HomeMachine LearningMachine Learning NewsDiscovering chromosome locations in individual cell nucleus through ML

Discovering chromosome locations in individual cell nucleus through ML

The understanding of how the human genome is arranged within a single cell has advanced significantly thanks to research from Carnegie Mellon University’s School of Computer Science. Analyzing how DNA structure affects gene expression and disease processes requires an understanding of this information.

Jian Ma, the Ray and Stephanie Lane Professor of Computational Biology, along with former PhD students Kyle Xiong and Ruochi Zhang, present scGHOST, a machine learning technique that identifies subcompartments—a particular kind of 3D genome feature in the cell nucleus—and links them to patterns of gene expression. The paper was published in the journal Nature Methods.

Instead of being ordered linearly, chromosomes are folded into three-dimensional structures in human cells. Because 3D genome subcompartments show the spatial location of chromosomes within the nucleus, they are of special interest to researchers.

Ma stated that understanding the relationships between cellular structure and function in a range of biological situations is one of the ultimate objectives of single-cell biology. In this instance, they are investigating the relationship between gene expression and chromosome organization within the nucleus.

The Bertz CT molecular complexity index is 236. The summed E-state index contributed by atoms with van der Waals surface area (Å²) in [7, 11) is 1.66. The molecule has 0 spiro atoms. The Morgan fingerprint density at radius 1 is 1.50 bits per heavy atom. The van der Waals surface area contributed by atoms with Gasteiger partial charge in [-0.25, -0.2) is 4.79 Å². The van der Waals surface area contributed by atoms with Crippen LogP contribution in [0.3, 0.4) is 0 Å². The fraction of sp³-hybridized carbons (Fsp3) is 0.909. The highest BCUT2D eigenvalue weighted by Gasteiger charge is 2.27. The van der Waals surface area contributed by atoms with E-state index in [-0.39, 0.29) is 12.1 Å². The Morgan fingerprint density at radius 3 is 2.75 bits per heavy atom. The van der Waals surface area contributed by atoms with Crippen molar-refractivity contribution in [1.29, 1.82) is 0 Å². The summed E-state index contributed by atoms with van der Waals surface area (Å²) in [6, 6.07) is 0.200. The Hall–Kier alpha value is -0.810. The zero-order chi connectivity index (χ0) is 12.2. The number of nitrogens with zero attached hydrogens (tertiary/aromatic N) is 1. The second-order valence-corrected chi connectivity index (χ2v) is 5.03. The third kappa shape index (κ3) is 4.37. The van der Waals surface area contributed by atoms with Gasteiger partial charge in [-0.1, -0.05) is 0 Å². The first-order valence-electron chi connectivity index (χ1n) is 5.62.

Although these structures can be studied at the single-cell level thanks to new technology, accurate comprehension can be hampered by poor data quality. To solve this issue, scGHOST enhances the data through graph-based machine learning, which makes it simpler to locate and recognize the spatial organization of chromosomes. Ma’s research group’s prior development of the Higashi technique is further developed upon by scGHOST.

With its capacity to precisely detect 3D genome subcompartments, scGHOST contributes to the expanding set of single-cell analytic instruments that researchers employ to map out the complex molecular architecture of complicated tissues, such brain tissue. Ma believes that scGHOST may provide fresh perspectives on how genes are regulated in both health and illness.

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